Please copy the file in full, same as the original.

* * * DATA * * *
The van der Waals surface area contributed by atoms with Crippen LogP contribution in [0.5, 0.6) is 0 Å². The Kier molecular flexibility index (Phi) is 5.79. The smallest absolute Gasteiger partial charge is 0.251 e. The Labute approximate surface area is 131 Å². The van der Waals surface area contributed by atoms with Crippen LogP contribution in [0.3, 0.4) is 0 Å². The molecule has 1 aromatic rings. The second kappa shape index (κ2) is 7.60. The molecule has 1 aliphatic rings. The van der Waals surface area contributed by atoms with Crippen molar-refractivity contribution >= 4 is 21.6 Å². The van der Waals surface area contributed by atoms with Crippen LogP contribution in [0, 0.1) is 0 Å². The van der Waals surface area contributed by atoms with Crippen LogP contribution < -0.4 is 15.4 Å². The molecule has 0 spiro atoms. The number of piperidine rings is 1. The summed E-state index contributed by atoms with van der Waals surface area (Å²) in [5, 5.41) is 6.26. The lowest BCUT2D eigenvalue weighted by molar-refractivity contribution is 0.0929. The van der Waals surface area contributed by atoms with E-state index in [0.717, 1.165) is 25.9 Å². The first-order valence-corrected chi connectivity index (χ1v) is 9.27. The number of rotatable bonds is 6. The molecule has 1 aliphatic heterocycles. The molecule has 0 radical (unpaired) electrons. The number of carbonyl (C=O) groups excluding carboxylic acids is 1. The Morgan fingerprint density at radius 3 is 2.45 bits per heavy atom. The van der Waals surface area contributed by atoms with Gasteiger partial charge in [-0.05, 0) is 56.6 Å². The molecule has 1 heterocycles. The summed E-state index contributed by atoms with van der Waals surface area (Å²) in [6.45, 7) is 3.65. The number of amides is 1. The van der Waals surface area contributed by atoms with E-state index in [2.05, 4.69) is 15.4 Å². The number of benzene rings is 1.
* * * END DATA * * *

The van der Waals surface area contributed by atoms with Crippen LogP contribution in [0.5, 0.6) is 0 Å². The Kier molecular flexibility index (Phi) is 5.79. The smallest absolute Gasteiger partial charge is 0.251 e. The Labute approximate surface area is 131 Å². The van der Waals surface area contributed by atoms with Crippen LogP contribution in [0.3, 0.4) is 0 Å². The molecule has 1 aromatic rings. The second kappa shape index (κ2) is 7.60. The molecule has 1 aliphatic rings. The van der Waals surface area contributed by atoms with Crippen molar-refractivity contribution >= 4 is 21.6 Å². The van der Waals surface area contributed by atoms with Crippen LogP contribution in [0, 0.1) is 0 Å². The van der Waals surface area contributed by atoms with Crippen LogP contribution < -0.4 is 15.4 Å². The molecule has 0 spiro atoms. The number of piperidine rings is 1. The summed E-state index contributed by atoms with van der Waals surface area (Å²) in [5, 5.41) is 6.26. The lowest BCUT2D eigenvalue weighted by molar-refractivity contribution is 0.0929. The van der Waals surface area contributed by atoms with E-state index in [0.717, 1.165) is 25.9 Å². The first-order valence-corrected chi connectivity index (χ1v) is 9.27. The number of rotatable bonds is 6. The molecule has 1 aliphatic heterocycles. The molecule has 0 radical (unpaired) electrons. The number of carbonyl (C=O) groups excluding carboxylic acids is 1. The Morgan fingerprint density at radius 3 is 2.45 bits per heavy atom. The van der Waals surface area contributed by atoms with Gasteiger partial charge in [-0.05, 0) is 56.6 Å². The molecule has 1 heterocycles. The summed E-state index contributed by atoms with van der Waals surface area (Å²) in [6.45, 7) is 3.65. The number of amides is 1. The van der Waals surface area contributed by atoms with E-state index in [2.05, 4.69) is 15.4 Å². The number of benzene rings is 1.